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Gun Violence Protests Draw Thousands Across the Country

“We don’t have to live like this.”

People participate in the second March for Our Lives rally on June 11 in Washington. Gemunu Amarasinghe)Gemunu Amarasinghe/AP

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Thousands of people joined hundreds of protests across the country on Saturday to demand that lawmakers take action against the epidemic of gun violence in the United States.

After a series of mass shootings, including in Uvalde, Texas, and in Buffalo, New York, demonstrators staged more than 450 protests nationwide. The largest, in Washington, DC, was organized by March for Our Lives, the group founded by student survivors of the 2018 mass shooting at a high school in Parkland, Florida. President Biden expressed his support for their cause. “I join them by repeating my call to Congress: do something,” he tweeted.

As people filled the Mall in DC, Manuel Oliver, whose son, Joaquin, was one of the students killed in Parkland, addressed the crowd. “Our elected officials betrayed us and have avoided the responsibility to end gun violence,” he said, according to NBC News. Near the National Museum of African American History and Culture, organizers set up a field of artificial flowers to represent people who died in gun violence nationwide. Mayor Muriel Bowser drew cheers as she urged lawmakers to pass mandatory background checks and ban assault rifles. “We don’t have to live like this,” she said, adding that people in other countries “don’t live like this.” Some children in the crowd had traveled from Newtown, Connecticut, where a gunman killed 20 students and six adults at Sandy Hook Elementary School in 2012.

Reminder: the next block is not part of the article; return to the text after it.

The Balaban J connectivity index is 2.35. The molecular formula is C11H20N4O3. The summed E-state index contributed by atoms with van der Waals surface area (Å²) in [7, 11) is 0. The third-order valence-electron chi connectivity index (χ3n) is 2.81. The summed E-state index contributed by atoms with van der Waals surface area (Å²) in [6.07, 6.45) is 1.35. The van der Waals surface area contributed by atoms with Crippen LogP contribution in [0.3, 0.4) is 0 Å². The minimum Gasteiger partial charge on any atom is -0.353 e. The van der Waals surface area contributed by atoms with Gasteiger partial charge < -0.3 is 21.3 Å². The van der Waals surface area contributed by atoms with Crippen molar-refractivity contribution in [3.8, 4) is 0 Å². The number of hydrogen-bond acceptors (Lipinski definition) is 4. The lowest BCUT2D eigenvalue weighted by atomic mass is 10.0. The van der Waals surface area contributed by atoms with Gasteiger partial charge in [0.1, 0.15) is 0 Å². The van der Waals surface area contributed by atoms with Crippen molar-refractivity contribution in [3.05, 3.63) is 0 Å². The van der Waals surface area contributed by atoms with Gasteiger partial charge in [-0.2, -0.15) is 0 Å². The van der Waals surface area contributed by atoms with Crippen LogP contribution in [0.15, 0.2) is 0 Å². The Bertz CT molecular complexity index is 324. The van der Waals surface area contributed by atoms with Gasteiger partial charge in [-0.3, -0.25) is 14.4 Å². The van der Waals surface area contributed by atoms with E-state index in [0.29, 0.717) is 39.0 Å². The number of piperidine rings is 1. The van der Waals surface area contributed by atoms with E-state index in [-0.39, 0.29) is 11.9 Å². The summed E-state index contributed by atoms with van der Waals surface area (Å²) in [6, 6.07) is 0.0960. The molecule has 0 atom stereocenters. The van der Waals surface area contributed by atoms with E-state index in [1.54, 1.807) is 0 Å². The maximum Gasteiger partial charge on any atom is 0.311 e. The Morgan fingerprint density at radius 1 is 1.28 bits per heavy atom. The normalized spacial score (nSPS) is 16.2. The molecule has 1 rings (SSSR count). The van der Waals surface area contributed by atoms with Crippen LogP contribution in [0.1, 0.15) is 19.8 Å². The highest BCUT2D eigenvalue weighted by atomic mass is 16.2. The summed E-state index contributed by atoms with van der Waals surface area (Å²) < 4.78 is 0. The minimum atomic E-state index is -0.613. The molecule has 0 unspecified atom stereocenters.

The rallies on Saturday came four years after March for Our Lives held its first major protest in Washington, after a gunman killed 17 people at Marjory Stoneman Douglas High School in 2018. Since then, more than 115,000 students have been exposed to gun violence on K-12 campuses during the school day, according to a Washington Post database. Last month, a gunman killed 19 children and two teachers at an elementary school in Uvalde. Ten days before that, 10 Black people were shot and killed at a grocery store in Buffalo. In addition to mass shootings, smaller shootings have spiked across the country during the pandemic: Homicides rose an estimated 30 percent in 2020, mostly from gun violence.

The heightened anxiety over the prevalence of shootings was on display during the rally in DC on Saturday. During a moment of silence for victims, some members of the crowd heard a noise that scared them, a person yelling near a group of counter-protesters, and many began to run away in terror. An organizer onstage urged the crowd to calm down and said there was no threat, but people remained shaken and some children reportedly cried. 

Beyond DC, protesters in Parkland gathered outside an amphitheater and demanded lawmakers pass red flag laws. In Houston, people yelled angrily outside the office of Sen. Ted Cruz, who told reporters a few hours after the Uvalde shooting that he still opposed gun control measures. In the days leading up to the rallies on Saturday, March for Our Lives leaders scheduled dozens of meetings on Capitol Hill to urge lawmakers to take action.

Congress has not passed any gun control measures during Biden’s term. The House of Representatives approved two background-check bills last year, but neither came to a vote in the Senate because Republican lawmakers opposed them. The House passed another bill on Wednesday that would raise the minimum age to purchase semiautomatic rifles and ban high-capacity ammunition magazines, but again, but it’s not expected to pass the Senate.

The slow pace of reform has frustrated many of the protesters. “We hear a lot about prayer, and prayer is wonderful,” Garnell Whitfield Jr., whose 86-year-old mother, Ruth, was killed during the Buffalo shooting, told a crowd during the rally in DC. “But prayer requires action. You pray and then you get up and walk.”

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